TOMSK, Russia — As the director of this country’s oldest museum of political repression, Vasiliy Khanevich spends his days inside a musty Siberian basement some 2,000 miles east of Moscow, surrounded by photographs of the dead.
His salary is modest and the state-owned museum he runs, located in the cramped detention center of a former state security building, makes no money.
But none of that bothers him.
What upsets stocky, mustachioed Khanevich is that the rest of Russia is caught in a patriotic frenzy glorifying the Soviet Union’s heroic achievements.
“People forget a lot of details about the ‘bright Soviet past,’” Khanevich says, “about the shortages, the poverty and many, many other things.”
With Russia locked in a geopolitical standoff with the West over Ukraine, the Kremlin is selectively deploying historical memory in a bid to bolster support for President Vladimir Putin and his policies.
That often means glossing over its most painful moments, such as the terror that flourished under Soviet dictator Josef Stalin.
Instead it’s resurrecting a Soviet-style narrative with the help of state-run media, casting Russia as a righteous bulwark against Western influence. The overarching theme is always “victory.”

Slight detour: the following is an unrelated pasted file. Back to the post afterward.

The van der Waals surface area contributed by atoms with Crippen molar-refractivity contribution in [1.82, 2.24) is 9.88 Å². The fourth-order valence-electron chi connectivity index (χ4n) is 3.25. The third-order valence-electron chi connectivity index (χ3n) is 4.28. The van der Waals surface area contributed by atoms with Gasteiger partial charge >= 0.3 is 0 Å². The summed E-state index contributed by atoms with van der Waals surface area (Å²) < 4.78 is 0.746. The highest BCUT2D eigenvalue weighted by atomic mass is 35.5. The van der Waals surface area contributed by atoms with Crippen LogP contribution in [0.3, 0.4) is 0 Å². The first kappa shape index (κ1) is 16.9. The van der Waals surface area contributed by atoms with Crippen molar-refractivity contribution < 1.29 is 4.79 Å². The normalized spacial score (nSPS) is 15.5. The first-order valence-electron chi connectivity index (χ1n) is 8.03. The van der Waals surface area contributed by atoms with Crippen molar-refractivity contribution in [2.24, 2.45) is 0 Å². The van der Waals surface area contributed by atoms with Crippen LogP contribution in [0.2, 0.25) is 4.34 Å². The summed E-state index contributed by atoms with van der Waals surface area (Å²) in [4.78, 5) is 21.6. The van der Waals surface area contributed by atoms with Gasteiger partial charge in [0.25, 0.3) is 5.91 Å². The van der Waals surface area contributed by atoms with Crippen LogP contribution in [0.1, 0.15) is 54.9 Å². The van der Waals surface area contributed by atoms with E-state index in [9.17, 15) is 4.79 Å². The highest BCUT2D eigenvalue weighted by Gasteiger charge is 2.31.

Officials and other government supporters here have drawn increasingly absurd parallels between the seizure of eastern Ukraine by Russian-backed gunmen and the Soviet Union’s defeat of Nazi Germany — by far the most pivotal moment in that country’s history.
Critical examination of the Soviet past is rarely an option, and Putin himself typically sets the tone.
In a meeting with historians on Wednesday, he dismissed Western criticism of the 1939 non-aggression agreement between the Soviets and Nazi Germany, the Molotov-Ribbentrop pact that paved the way for Soviet Union’s forcible occupation of the Baltic states and half of Poland.
“They say: ‘Oh, how bad,’” Putin told the audience. “But what’s so wrong here if the Soviet Union did not want to fight?”
Arseny Roginsky, chairman of the venerated rights group Memorial, says such official messages justifying Soviet policy have left Russians confused about the past, especially because de-communization never occurred here.
He points to Stalin’s Great Terror of 1937-38, when more than a million were killed or imprisoned, saying many are reluctant to pin blame on the Soviet system at large.
“On one hand, they understand the Terror happened, and that it was bad,” Roginsky says. “But on the other, they say, ‘Our government was always decent.’”
“So who is to blame?” he adds. “A crime took place, but there’s no perpetrator.”
The absence explains why Stalin remains one of the most popular historical figures for Russians, credited for defeating the Nazis and industrializing the Soviet Union.
A recent poll by the official Public Opinion Foundation found that 89 percent of Russians discuss their country’s history of repression only rarely or not at all. Meanwhile, a third of the population believes the media discuss the topic “too much.”